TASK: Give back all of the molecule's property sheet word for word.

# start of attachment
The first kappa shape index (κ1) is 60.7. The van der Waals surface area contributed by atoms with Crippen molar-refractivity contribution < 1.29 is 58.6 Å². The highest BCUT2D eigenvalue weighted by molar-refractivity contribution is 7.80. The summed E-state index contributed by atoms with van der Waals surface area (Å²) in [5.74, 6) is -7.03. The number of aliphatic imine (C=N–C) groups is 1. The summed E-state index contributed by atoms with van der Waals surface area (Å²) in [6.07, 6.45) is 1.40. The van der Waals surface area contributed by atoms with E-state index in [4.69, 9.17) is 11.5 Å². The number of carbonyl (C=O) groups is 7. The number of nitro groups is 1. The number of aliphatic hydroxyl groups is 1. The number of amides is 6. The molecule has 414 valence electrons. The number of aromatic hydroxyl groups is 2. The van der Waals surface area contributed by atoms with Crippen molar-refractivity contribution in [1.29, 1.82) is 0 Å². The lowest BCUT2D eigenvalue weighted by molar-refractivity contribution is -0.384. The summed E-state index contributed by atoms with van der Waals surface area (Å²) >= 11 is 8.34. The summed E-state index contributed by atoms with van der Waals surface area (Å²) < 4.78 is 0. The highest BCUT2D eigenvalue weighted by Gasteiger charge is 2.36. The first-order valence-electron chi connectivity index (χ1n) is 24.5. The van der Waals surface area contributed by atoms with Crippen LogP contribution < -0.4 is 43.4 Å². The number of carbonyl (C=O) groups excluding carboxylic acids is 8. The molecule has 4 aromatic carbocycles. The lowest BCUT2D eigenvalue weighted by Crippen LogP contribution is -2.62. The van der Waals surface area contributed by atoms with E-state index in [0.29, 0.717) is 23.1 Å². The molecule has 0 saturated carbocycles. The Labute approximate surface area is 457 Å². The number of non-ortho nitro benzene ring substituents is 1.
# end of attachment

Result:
The first kappa shape index (κ1) is 60.7. The van der Waals surface area contributed by atoms with Crippen molar-refractivity contribution < 1.29 is 58.6 Å². The highest BCUT2D eigenvalue weighted by molar-refractivity contribution is 7.80. The summed E-state index contributed by atoms with van der Waals surface area (Å²) in [5.74, 6) is -7.03. The number of aliphatic imine (C=N–C) groups is 1. The summed E-state index contributed by atoms with van der Waals surface area (Å²) in [6.07, 6.45) is 1.40. The van der Waals surface area contributed by atoms with E-state index in [4.69, 9.17) is 11.5 Å². The number of carbonyl (C=O) groups is 7. The number of nitro groups is 1. The number of aliphatic hydroxyl groups is 1. The number of amides is 6. The molecule has 414 valence electrons. The number of aromatic hydroxyl groups is 2. The van der Waals surface area contributed by atoms with Crippen molar-refractivity contribution in [1.29, 1.82) is 0 Å². The lowest BCUT2D eigenvalue weighted by molar-refractivity contribution is -0.384. The summed E-state index contributed by atoms with van der Waals surface area (Å²) >= 11 is 8.34. The summed E-state index contributed by atoms with van der Waals surface area (Å²) < 4.78 is 0. The highest BCUT2D eigenvalue weighted by Gasteiger charge is 2.36. The first-order valence-electron chi connectivity index (χ1n) is 24.5. The van der Waals surface area contributed by atoms with Crippen LogP contribution < -0.4 is 43.4 Å². The number of carbonyl (C=O) groups excluding carboxylic acids is 8. The molecule has 4 aromatic carbocycles. The lowest BCUT2D eigenvalue weighted by Crippen LogP contribution is -2.62. The van der Waals surface area contributed by atoms with E-state index in [0.29, 0.717) is 23.1 Å². The molecule has 0 saturated carbocycles. The Labute approximate surface area is 457 Å². The number of non-ortho nitro benzene ring substituents is 1.